Article

Plasma Kallikrein Inhibition Targets Chronic DME

KalVista advances clinical studies to phase 2.

After more than a decade of preclinical research, initiated and primarily conducted at the Joslin Diabetes Center and Harvard Medical School, a potentially transformative therapy for DME not responsive to anti-VEGF has advanced into human clinical trials. Researchers at Joslin identified high levels of the enzyme plasma kallikrein (PKal) in the vitreous from DME patients and performed preclinical studies demonstrating that PKal increases retinal vascular permeability and edema. In a 14-patient, open-label phase 1b study undertaken by KalVista Pharmaceuticals, the effects of intravitreal injection of the company’s small-molecule PKal inhibitor KVD001 in DME patients were investigated. This first-in-human study showed that KVD001 was generally well tolerated. Although this was not an efficacy study, most subjects showed improvement in visual acuity and reduced subfield thickness.

KalVista (in collaboration with partner Merck) has since advanced its PKal program to a 123-patient phase 2 study, which is anticipated to complete in the second half of 2019. The phase 2 trial consists of patients in the United States who have discontinued treatment with anti-VEGF therapy, and who still have significant edema and reduced visual acuity. This sham-controlled, double-masked clinical trial will evaluate 2 dose levels of KVD001. Four intravitreal injections, or sham, will be administered over 3 months with a 3-month follow-up period. Efficacy endpoints include best corrected visual acuity, retinal central subfield thickness, and the diabetic retinopathy severity scale. The safety and tolerability of monthly dosing of KVD001 will also be assessed.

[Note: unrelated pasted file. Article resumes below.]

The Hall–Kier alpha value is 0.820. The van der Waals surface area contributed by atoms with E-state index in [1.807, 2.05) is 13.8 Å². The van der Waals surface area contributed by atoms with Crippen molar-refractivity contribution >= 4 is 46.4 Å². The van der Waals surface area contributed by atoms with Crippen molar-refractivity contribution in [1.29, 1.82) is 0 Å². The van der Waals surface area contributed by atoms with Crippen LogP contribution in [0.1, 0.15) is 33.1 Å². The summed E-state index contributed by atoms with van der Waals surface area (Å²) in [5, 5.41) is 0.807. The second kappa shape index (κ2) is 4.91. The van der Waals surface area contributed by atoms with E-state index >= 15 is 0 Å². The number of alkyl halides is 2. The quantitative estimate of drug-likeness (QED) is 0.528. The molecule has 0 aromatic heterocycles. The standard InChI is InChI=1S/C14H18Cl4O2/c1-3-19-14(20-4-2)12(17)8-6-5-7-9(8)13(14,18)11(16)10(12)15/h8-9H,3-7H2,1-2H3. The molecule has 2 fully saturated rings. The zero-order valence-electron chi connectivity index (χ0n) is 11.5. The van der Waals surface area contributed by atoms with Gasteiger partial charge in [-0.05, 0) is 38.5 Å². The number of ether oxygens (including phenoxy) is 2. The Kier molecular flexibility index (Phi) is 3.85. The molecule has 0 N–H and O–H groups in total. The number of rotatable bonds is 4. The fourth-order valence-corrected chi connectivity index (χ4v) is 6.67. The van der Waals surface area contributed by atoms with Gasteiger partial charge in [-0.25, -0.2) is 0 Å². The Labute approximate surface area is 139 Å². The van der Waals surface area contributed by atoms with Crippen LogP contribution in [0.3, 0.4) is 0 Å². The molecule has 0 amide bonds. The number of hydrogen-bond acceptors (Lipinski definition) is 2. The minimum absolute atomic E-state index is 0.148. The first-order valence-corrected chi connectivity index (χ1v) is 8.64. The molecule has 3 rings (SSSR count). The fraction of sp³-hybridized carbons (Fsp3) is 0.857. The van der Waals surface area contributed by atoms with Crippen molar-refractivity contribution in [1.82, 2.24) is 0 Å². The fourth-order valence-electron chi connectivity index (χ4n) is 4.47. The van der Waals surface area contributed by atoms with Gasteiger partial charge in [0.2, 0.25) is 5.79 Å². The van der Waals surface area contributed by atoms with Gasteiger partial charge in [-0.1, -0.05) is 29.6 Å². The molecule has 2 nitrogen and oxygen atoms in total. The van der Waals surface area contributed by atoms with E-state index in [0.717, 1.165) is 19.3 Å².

KalVista Chief Scientific Officer Edward Feener, PhD, formerly a senior investigator at Joslin, says that preclinical studies show that PKal inhibition blocks both VEGF-dependent and VEGF-independent retinal edema, suggesting that this approach might be useful in treating a range of retinal diseases. He leaves the door open for potential combination therapies that include a PKal inhibitor and another drug. KalVista is also developing oral PKal inhibitors for DME and hereditary angioedema.

While KalVista has the most advanced clinical program in PKal inhibition, two other companies are now pursuing the same target. ThromboGenics NV (now Oxurion) has enrolled the first patient in a phase 1 open-label, multicenter, dose-escalation study evaluating the safety of the plasma kallikrein inhibitor THR-149 in the treatment of DME. THR-149 is a novel PKal inhibitor generated using Bicycle Therapeutics’ Bicycle technology platform. Preclinical studies have demonstrated the potency and efficacy of bicyclic peptide inhibitors of PKal, such as THR-149, supporting its progression into clinical trials for the potential treatment of DME. The phase 1 study will primarily assess the safety of a single intravitreal injection of escalating dose levels of THR-149 in patients with DME. Approximately 18 patients will be enrolled. Another company, Rezolute (formerly AntriaBio) is planning an initial human trial of an oral form of PKal inhibitor called AB402.